On the Silk Road to Love: A Fiction Book of Facts by Sude Khanian

On the Silk Road to Love: A Fiction Book of Facts by Sude Khanian
Publisher: Self Published
Genre: Sci-Fi/Fantasy, Contemporary
Length: Short Story (107 pages)
Heat Level: Sweet
Rating: 3 Stars
Reviewed by Astilbe

‘On the Silk Road to Love’ is a story of a love unrealized for six years but not forsaken which had brought upon its victim, a PHD Physician specialized in Quantum Physics, an enforced and unjust journey to a mental hospital far from home and family…

This beautiful short story collection explores different layers of love, it starts with soft novel-like story of the journey of a Persian physician lady to Canada, and as it progresses its way to deeper more controversial levels of love, the stories move from poetic prose to philosophical abstract essays. That’s the author’s playful way of engaging both sides of your mind and triggering both your mind and emotions.

The stories have no way Hollywood happy endings. Most have unexpected endings, are controversial and can be melancholic. However, they all embody strong lessons and are thought provoking and enlightening.

Love can inspire people to do incredible things, but it isn’t all-powerful. Or is it?

“The Cobra, the Honey badger, and the Angel” reads like a modern-day myth. In it a cobra, honey badger, and angel find themselves in a love triangle. What happens next made me never want their story to end. The author’s gentle use of allegory kept me nodding in agreement as I followed their adventure to its conclusion.

The beautiful prose in “Lost” made me feel as if I were standing next to the teacher in it who receives an unexpected gift from a student. The connection between teachers and students is an unusual one because it is almost always confined to a fairly short amount of time. Yet the influence of a teacher, whether it’s positive or negative, can be observed for many years after the student leaves the classroom. The conflicting emotions this stirs up are explored in surprising detail, and for that reason it is what I would recommend other readers try first if they want to read these stories out of order.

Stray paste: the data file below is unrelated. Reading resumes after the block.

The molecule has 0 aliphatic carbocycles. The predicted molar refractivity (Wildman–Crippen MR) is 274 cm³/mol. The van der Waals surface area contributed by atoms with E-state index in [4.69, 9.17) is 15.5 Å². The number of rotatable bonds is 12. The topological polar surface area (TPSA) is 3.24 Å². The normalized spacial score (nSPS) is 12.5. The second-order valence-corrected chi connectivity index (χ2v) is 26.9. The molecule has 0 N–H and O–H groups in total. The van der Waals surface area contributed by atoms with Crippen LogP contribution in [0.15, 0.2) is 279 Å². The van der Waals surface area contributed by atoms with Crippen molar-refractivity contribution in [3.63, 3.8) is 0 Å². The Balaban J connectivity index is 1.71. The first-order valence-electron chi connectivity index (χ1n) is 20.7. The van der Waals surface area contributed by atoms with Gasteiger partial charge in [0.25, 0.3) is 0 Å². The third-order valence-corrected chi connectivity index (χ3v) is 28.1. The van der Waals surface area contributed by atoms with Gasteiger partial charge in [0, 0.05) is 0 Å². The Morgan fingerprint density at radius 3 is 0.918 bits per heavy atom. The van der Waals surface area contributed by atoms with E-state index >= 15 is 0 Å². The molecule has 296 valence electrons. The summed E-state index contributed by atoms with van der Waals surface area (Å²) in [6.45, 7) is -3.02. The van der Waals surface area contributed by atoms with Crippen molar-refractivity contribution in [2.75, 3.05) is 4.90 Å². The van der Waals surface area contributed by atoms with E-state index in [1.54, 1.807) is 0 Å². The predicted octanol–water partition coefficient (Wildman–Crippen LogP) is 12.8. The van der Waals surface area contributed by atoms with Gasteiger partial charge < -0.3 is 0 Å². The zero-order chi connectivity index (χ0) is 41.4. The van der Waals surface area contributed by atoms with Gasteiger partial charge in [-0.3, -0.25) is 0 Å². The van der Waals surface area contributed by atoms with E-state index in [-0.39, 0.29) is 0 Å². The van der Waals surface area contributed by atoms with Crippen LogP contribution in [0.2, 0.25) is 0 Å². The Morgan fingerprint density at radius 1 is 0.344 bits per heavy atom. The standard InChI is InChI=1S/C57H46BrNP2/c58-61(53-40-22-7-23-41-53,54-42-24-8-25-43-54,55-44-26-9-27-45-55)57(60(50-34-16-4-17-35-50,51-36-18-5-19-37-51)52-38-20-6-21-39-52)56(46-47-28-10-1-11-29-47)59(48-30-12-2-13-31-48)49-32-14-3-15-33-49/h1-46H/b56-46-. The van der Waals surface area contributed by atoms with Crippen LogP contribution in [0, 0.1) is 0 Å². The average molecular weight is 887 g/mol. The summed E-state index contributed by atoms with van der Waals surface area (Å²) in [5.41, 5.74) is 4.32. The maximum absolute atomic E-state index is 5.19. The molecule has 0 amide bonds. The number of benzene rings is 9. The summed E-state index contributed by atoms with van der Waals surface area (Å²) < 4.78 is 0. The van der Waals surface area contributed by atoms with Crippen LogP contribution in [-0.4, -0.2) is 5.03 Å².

It would have been helpful if I could have learned the name of each narrator. Background information was provided for many of them and that did make it easier to tell the difference between them. I was usually able to figure out their genders and some basic background information, but the same narrator seemed to be present in “Akram” and “Hunted”. It was never quite clear to me if the rest of the speakers were also supposed to be the same person or if the reader was meant to assume that each narrator is a new character in most cases.

Reading the introduction to this book is essential to understanding what happens later on in certain tales. It does not include spoilers, but it does explain terms that will be used frequently. It also gave me a taste of the tone and personality of this work. The author has a unique way of looking at the world, and I am glad that I had the opportunity to sample to her writing style before the stories began.

On the Silk Road to Love: A Fiction Book of Facts is a unique collection that I would recommend to anyone in the mood for highly creative speculative fiction.

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